Accountability For Poor Project Performance
"We've talked about poor project performance and how it happens, but ultimately whose problem is it?”
Many organizations expect IT to own project delivery. But IT is, at best, only accountable for the technical delivery stream and, while many IT project managers relish the opportunity to lead projects, technically-led projects are usually a recipe for value destruction. Indeed, technically led projects indicate a Level-1 maturity organization - the least effective maturity level.
Some organizations choose instead to allocate accountability for project delivery to the Project Portfolio Management Office (PPMO). But most PPMOs don't have the authority to do much about project performance even if they wanted to. They can introduce new (cost controlled focused) methodologies, and then ‘huff and puff’ for their acceptance, but in practice, they are often ignored. For example, two years and tens of millions of dollars after the introduction of their new home-grown project methodology, a bank found that less than 25% of project teams were using it.
Some organizations assign accountability to special project teams established to ‘Uplift our project delivery performance’. Often made up of project professionals, these project teams look to upgrade the project management tools and techniques - but use the project cost control mindset instead of addressing the root problems caused by the absence of a business perspective. And few such projects last long anyway. One such team spent $32 million and delivered nothing. Of course, some software suppliers did very well for themselves on the project.
All of these approaches still view project performance through the project/cost control perspective and tend to ignore the business/governance value and strategic investment perspectives. So who is accountable?
When you take the additional business strategy lenses into account, it becomes clear that (the lack of) project delivery success is the Board and Executive Team’s problem.
The Importance Of Your Value Delivery Capability
Value delivery is a required capability in every organization. As projects deliver strategy, it is a core capability. It requires all of the value delivery lenses to be used in order to be effective. Failure to address and improve your value delivery capability will damage your organization, both internally and externally, as well as being very expensive. It will…
- Destroy over half the possible value from projects. To subsequently earn back this value you usually have to commission more projects at additional cost with, probably, the same (poor) net level of success.
- Delay business or competitive opportunities. The project outcomes are under-delivered and/or are delivered late, and workarounds and other makeshift solutions are often needed to cope with project shortfalls. These increase ongoing costs and reduce the net value.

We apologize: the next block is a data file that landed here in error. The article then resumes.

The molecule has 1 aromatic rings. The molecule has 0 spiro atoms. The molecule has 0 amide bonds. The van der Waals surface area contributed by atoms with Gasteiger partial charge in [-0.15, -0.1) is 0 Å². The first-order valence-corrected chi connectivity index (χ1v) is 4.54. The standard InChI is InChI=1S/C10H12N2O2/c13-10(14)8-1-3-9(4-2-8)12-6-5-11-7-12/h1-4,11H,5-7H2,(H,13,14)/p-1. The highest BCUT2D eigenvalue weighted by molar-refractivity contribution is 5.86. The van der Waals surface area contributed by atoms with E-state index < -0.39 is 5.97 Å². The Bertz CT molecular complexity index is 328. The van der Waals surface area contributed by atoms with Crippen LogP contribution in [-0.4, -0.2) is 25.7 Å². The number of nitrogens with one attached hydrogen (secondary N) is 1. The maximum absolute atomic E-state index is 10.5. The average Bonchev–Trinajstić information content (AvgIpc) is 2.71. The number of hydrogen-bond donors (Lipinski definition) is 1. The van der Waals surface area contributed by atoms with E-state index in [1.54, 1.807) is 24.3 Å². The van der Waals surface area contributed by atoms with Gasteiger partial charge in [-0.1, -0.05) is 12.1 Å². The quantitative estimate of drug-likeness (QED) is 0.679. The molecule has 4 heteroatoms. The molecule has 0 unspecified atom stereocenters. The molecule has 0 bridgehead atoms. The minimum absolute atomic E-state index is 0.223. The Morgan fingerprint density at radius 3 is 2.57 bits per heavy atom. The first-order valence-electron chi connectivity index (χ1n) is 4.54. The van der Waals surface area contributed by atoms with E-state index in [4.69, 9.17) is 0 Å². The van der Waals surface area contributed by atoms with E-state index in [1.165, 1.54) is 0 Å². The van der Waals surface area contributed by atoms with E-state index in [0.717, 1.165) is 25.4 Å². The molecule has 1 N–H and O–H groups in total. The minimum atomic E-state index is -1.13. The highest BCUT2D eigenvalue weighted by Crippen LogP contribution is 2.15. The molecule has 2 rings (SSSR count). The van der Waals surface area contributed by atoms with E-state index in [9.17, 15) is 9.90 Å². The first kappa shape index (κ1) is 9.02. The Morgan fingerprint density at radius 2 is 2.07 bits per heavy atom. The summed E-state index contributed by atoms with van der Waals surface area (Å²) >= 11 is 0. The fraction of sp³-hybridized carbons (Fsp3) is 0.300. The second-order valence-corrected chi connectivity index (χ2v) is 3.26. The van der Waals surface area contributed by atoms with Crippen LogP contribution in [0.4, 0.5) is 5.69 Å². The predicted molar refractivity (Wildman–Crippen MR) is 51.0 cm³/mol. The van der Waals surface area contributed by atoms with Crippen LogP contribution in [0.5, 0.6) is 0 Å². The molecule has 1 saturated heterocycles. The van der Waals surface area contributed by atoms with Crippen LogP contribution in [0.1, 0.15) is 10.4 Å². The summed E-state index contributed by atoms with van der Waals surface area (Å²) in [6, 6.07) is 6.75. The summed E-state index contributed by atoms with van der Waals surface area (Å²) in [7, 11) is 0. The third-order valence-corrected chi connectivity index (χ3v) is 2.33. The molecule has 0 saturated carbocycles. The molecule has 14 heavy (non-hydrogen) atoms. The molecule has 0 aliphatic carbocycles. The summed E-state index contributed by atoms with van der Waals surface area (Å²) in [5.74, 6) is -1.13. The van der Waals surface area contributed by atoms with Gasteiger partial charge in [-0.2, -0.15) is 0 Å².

- Waste capital. Inappropriate projects are funded and continue to be funded even when they are unviable or irrelevant, or while more valuable projects are waiting to be funded.
- Create a competitive disadvantage. If your competitors can deliver more projects and more value in less time and at less cost, they can create a sustainable lower cost organization.
Excellent execution is a strategy in itself. Each Board and Executive Team needs to…
1. Set the standards of success.
What constitutes acceptable ‘success’.
Currently most organization’s success standards are very low and only use the project cost control measures, allowing inadequate business results to drift by as acceptable.
2. Sustain the focus on improving the organization’s value delivery capability.
Many organizations start to tackle this problem but the effort fades out, often within months. All capability uplift programs need to be relentlessly pursued until they deliver the results required (usually at least 2 years).
3. Understand all options available.
Value delivery management allows you to immediately break out of your current single lens project delivery perspective to realize exponentially greater business results.
4. Plan, govern, and measure compliance with the new value delivery processes and lenses.
Value delivery is an area where everyone has a theory and a belief system but few deliver the full results, so you have to overcome protests from experienced project practitioners who believe they know a better way.
5. Measure the progressive improvement in business results delivered through your projects.
Today, less than one-third of organizations actually measure their realized benefits and even less do this effectively.